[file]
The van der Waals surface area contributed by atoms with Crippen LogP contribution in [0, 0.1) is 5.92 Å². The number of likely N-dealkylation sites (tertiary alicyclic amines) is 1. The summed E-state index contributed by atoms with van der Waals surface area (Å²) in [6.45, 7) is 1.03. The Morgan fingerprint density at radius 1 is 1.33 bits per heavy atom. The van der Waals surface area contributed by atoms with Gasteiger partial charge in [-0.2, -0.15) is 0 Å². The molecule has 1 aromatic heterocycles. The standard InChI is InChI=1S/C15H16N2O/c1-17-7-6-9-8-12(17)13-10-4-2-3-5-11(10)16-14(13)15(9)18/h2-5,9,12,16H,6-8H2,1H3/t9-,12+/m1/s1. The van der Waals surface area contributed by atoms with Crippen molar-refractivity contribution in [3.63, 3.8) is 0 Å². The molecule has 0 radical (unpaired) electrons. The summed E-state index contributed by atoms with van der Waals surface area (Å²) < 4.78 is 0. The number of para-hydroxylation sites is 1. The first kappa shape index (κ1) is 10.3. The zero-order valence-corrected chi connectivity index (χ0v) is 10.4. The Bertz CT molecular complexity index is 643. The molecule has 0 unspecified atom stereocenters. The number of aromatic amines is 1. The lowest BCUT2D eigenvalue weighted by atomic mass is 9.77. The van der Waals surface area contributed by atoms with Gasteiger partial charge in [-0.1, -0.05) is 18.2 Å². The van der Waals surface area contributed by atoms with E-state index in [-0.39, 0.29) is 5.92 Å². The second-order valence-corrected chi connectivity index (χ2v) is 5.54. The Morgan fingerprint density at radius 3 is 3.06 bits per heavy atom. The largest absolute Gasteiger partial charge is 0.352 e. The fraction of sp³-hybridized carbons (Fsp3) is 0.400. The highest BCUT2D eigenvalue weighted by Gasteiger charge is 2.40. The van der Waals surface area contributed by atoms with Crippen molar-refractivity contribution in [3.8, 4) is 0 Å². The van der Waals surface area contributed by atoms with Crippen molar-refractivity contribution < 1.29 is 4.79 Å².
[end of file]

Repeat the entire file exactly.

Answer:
The van der Waals surface area contributed by atoms with Crippen LogP contribution in [0, 0.1) is 5.92 Å². The number of likely N-dealkylation sites (tertiary alicyclic amines) is 1. The summed E-state index contributed by atoms with van der Waals surface area (Å²) in [6.45, 7) is 1.03. The Morgan fingerprint density at radius 1 is 1.33 bits per heavy atom. The van der Waals surface area contributed by atoms with Gasteiger partial charge in [-0.2, -0.15) is 0 Å². The molecule has 1 aromatic heterocycles. The standard InChI is InChI=1S/C15H16N2O/c1-17-7-6-9-8-12(17)13-10-4-2-3-5-11(10)16-14(13)15(9)18/h2-5,9,12,16H,6-8H2,1H3/t9-,12+/m1/s1. The van der Waals surface area contributed by atoms with Crippen molar-refractivity contribution in [3.63, 3.8) is 0 Å². The molecule has 0 radical (unpaired) electrons. The summed E-state index contributed by atoms with van der Waals surface area (Å²) < 4.78 is 0. The number of para-hydroxylation sites is 1. The first kappa shape index (κ1) is 10.3. The zero-order valence-corrected chi connectivity index (χ0v) is 10.4. The Bertz CT molecular complexity index is 643. The molecule has 0 unspecified atom stereocenters. The number of aromatic amines is 1. The lowest BCUT2D eigenvalue weighted by atomic mass is 9.77. The van der Waals surface area contributed by atoms with Gasteiger partial charge in [-0.1, -0.05) is 18.2 Å². The van der Waals surface area contributed by atoms with E-state index in [-0.39, 0.29) is 5.92 Å². The second-order valence-corrected chi connectivity index (χ2v) is 5.54. The Morgan fingerprint density at radius 3 is 3.06 bits per heavy atom. The largest absolute Gasteiger partial charge is 0.352 e. The fraction of sp³-hybridized carbons (Fsp3) is 0.400. The highest BCUT2D eigenvalue weighted by Gasteiger charge is 2.40. The van der Waals surface area contributed by atoms with Crippen molar-refractivity contribution in [3.8, 4) is 0 Å². The van der Waals surface area contributed by atoms with Crippen molar-refractivity contribution < 1.29 is 4.79 Å².